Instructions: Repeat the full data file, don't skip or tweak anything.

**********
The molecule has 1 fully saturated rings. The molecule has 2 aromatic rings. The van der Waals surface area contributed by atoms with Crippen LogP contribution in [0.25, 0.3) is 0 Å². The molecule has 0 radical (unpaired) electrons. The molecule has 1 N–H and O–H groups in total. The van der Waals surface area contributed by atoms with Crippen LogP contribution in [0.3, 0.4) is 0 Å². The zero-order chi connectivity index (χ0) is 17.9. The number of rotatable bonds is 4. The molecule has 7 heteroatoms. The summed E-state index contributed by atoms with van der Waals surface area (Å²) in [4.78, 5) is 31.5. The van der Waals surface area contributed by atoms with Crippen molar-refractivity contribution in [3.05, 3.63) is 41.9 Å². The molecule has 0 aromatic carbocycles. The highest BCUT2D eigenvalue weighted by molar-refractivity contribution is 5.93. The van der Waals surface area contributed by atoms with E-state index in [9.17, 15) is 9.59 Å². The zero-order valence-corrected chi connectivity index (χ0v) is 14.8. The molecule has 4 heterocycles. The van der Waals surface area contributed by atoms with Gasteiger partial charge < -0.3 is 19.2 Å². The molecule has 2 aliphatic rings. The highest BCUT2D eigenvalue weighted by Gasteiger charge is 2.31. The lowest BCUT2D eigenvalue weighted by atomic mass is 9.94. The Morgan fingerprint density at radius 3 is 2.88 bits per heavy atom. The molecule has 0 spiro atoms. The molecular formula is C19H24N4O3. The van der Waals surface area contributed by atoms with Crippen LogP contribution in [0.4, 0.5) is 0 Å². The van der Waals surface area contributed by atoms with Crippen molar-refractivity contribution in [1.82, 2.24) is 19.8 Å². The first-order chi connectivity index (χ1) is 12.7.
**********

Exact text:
The molecule has 1 fully saturated rings. The molecule has 2 aromatic rings. The van der Waals surface area contributed by atoms with Crippen LogP contribution in [0.25, 0.3) is 0 Å². The molecule has 0 radical (unpaired) electrons. The molecule has 1 N–H and O–H groups in total. The van der Waals surface area contributed by atoms with Crippen LogP contribution in [0.3, 0.4) is 0 Å². The zero-order chi connectivity index (χ0) is 17.9. The number of rotatable bonds is 4. The molecule has 7 heteroatoms. The summed E-state index contributed by atoms with van der Waals surface area (Å²) in [4.78, 5) is 31.5. The van der Waals surface area contributed by atoms with Crippen molar-refractivity contribution in [3.05, 3.63) is 41.9 Å². The molecule has 0 aromatic carbocycles. The highest BCUT2D eigenvalue weighted by molar-refractivity contribution is 5.93. The van der Waals surface area contributed by atoms with E-state index in [9.17, 15) is 9.59 Å². The zero-order valence-corrected chi connectivity index (χ0v) is 14.8. The molecule has 4 heterocycles. The van der Waals surface area contributed by atoms with Gasteiger partial charge < -0.3 is 19.2 Å². The molecule has 2 aliphatic rings. The highest BCUT2D eigenvalue weighted by Gasteiger charge is 2.31. The lowest BCUT2D eigenvalue weighted by atomic mass is 9.94. The Morgan fingerprint density at radius 3 is 2.88 bits per heavy atom. The molecule has 0 spiro atoms. The molecular formula is C19H24N4O3. The van der Waals surface area contributed by atoms with Crippen LogP contribution in [0.4, 0.5) is 0 Å². The van der Waals surface area contributed by atoms with Crippen molar-refractivity contribution in [1.82, 2.24) is 19.8 Å². The first-order chi connectivity index (χ1) is 12.7.